Posted by on May 22, 2017 4:36 pm
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Categories: 111th United States Congress 115th United States Congress American Health Care Act bargaining chip CGI Group Chuck Schumer Congress Economy health insurance Health insurance marketplace Healthcare reform in the United States insurance Internal Revenue Code Internal Revenue Service Mexico money Nancy Pelosi obamacare Patient Protection and Affordable Care Act Politics Presidency of Barack Obama Senate Social Issues Statutory law SWIFT Trump Administration United States

The Trump administration and the House have officially asked for another 90 days to work out a lawsuit over subsidies that help poorer people afford to use their Obamacare insurance plans, further delaying a long-running legal fight that’s already destabilizing the health law.

As Axio snotes, the key point is – “The parties continue to discuss measures that would obviate the need for judicial determination of this appeal, including potential legislative action.”

Full motion below…

Bloomberg continues…

Without the payments, insurers have threatened to drop out of Obamacare or substantially raise premiums, and customers could face thousands of dollars in unexpected costs. The Trump administration could still choose to drop the appeal, though other parties are attempting to take up defense of the payments.

State officials, the health industry and Democrats in Congress have pushed for the payments to continue, saying that ending them would upend the insurance market and cost millions of people their health insurance.

“We need swift action and long-term certainty on this critical program,” Cathryn Donaldson, a spokeswoman for America’s Health Insurance Plans, said in an email.

“It is the single most destabilizing factor in the individual market, and millions of Americans could soon feel the impact of fewer choices, higher costs, and reduced access to care.”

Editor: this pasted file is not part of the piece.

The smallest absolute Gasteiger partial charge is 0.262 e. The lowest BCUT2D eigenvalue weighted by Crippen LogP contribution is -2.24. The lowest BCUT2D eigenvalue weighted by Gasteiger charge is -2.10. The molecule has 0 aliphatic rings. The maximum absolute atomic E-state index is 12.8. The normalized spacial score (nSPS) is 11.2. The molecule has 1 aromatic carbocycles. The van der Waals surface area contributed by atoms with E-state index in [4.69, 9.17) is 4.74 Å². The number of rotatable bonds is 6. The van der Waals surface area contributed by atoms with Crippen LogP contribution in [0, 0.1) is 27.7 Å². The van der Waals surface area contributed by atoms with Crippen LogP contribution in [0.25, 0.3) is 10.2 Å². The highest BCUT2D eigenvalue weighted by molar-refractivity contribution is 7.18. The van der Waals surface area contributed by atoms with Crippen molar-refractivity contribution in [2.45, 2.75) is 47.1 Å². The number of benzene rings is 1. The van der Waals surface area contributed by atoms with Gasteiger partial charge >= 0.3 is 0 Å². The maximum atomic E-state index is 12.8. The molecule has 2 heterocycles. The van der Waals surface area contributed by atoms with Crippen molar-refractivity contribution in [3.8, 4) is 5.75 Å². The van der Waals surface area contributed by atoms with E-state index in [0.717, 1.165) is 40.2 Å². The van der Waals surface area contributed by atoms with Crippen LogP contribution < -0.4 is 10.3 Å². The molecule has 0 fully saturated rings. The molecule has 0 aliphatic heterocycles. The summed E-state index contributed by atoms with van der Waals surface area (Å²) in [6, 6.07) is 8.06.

The group is one of the main lobbying associations for health insurers.

However, as Bloomberg reports, while the latest delay is a reprieve for Obamacare, it does little to resolve the underlying uncertainty created by the case and by Republican efforts in Congress to repeal and replace large parts of the law. Health insurers are in the midst of deciding whether to participate in the Affordable Care Act next year, and what to charge customers. Some have already said they’ll raise premiums in 2018 because of uncertainty around the subsidies.

Trump previously threatened to use the CSR payments as a bargaining chip to bring Democrats to the table on health care if Republicans can’t muster enough repeal votes in the Senate. He also tried to use them as leverage to gain funding for a border wall with Mexico, saying he’d give Democrats a dollar in CSR money for every dollar for the wall.

Of course,  the Democrats had plenty to say…

Senate Majority Leader Chuck Schumer said the decision to continue the funding showed the administration knows that continuing the payments is the right thing to do. He criticized the uncertainty from Trump on their future.

“Unfortunately, by kicking the can down the road once again, the administration is continuing to sow uncertainty in the markets that will hurt millions of Americans,” Schumer said in a statement. “Instead of hemming and hawing, they ought to step up to the plate and say once and for all that they will make these payments permanently, which help millions of Americans pay less for their health care.”

House Democratic Leader Nancy Pelosi, of California, criticized the action to delay the lawsuit further rather than resolve it once and for all.

“Republicans cynically continue to sow uncertainty in the health coverage of millions of Americans,” Pelosi said in a statement. “At a critical period when insurers are deciding premiums for next year, Republicans are pouring uncertainty into the health insurance marketplaces.”

While the delay will move the next update for the case to mid-August, the deadline for insurers to submit their 2018 plans for Obamacare’ exchanges in most states is June 21.

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